In a small town of Entre Ríos, a German family is preparing to leave their farm, for reasons that will only be revealed much later. On the last day, the two teenage brothers, Brenda and Lucas, say goodbye to their friends while their mother closes up the house. But that sent-off is far from exposing what affects the characters’ lives and drama in words and events. Going back to the setting and tone of his short film INVERNARIO, Maximiliano Schonfeld eludes the cliché of describing local habits and tales us to a rough world that always show more than what it actually features. The end of adolescence, sexual desire, a cracked notion of family, and class relations are some of the issues the film unfolds without raising its voice or telling us what to think or feel. A major contribution to this opaque realism with an opalescent light is the truth expressed by its non-professional actors, especially Brenda Krütli’s shaded beauty and Lucas Schell’s eyes and rustic gestures.
- Best Film - Punta del Este IFF
- Special Jury Prize & FEISAL Award, BAFICI
- NDR Young Talent Award - Filmfest Hamburg
- Margarita Greifenstein
- Brenda Krutli
- Lucas Schell
- Maximiliano Schonfeld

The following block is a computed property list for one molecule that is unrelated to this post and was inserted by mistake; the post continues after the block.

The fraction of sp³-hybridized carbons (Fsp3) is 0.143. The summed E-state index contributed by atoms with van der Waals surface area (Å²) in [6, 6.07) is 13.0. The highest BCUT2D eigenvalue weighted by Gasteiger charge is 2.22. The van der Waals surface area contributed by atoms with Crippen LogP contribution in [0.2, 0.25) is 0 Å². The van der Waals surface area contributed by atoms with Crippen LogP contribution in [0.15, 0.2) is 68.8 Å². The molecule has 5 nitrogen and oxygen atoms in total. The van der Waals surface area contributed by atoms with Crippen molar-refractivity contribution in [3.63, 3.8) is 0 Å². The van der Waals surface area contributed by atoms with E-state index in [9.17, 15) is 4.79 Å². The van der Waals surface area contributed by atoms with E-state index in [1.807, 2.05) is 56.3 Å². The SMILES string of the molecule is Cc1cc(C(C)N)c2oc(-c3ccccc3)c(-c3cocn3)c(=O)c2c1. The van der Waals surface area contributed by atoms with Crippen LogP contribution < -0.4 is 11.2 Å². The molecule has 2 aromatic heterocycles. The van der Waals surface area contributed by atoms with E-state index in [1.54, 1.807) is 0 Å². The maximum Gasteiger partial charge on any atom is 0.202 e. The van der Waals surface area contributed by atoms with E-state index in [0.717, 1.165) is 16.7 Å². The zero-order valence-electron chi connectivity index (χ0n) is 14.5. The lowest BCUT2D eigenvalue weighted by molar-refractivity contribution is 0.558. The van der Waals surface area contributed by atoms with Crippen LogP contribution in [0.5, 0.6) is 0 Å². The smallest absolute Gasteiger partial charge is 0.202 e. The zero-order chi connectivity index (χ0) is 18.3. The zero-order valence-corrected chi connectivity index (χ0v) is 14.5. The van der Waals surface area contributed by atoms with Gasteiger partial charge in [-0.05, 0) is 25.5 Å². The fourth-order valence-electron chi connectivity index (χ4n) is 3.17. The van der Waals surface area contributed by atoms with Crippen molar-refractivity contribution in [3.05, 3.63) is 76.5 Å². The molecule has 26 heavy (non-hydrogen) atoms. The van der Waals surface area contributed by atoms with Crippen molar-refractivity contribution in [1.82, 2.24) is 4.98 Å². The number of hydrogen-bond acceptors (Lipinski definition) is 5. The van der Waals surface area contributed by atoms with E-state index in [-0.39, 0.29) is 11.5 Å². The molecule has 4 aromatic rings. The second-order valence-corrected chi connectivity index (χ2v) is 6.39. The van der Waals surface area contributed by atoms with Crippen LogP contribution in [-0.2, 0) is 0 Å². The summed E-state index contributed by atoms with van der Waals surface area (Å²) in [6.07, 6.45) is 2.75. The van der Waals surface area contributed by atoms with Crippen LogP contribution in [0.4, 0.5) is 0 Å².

- Rafael Cardelli
- Soledad Rodriguez
- Ana Remón
- Jackson Souvenirs
- PASTO CINE
Born in 1982 in Crespo, Argentina, Maximiliano studied Film and TV in the Córdoba National University and later graduated from the ENERC. He worked as an assistant director in films by Santiago Loza and Iván Fund, and directed the short films ESNORQUEL (2005), ENTRELUCES (2006) and INVERNARIO (2010). In 2012, he wrote and directed GERMANIA (2012), which was awarded the NDR Hamburg, Special Jury Award Bafici, Best Film and Best Director at Punta del Este. Schonfeld was then invited to participate at the DOX:LAB, program held by the Copenhagen Film Festival, for which he directed the medium-length AUSTER, with Estonian director Kadri Kõusaar. His second feature film, THE BLACK FROST (La Helada Negra), was selected at the Berlinale Panorama in 2016.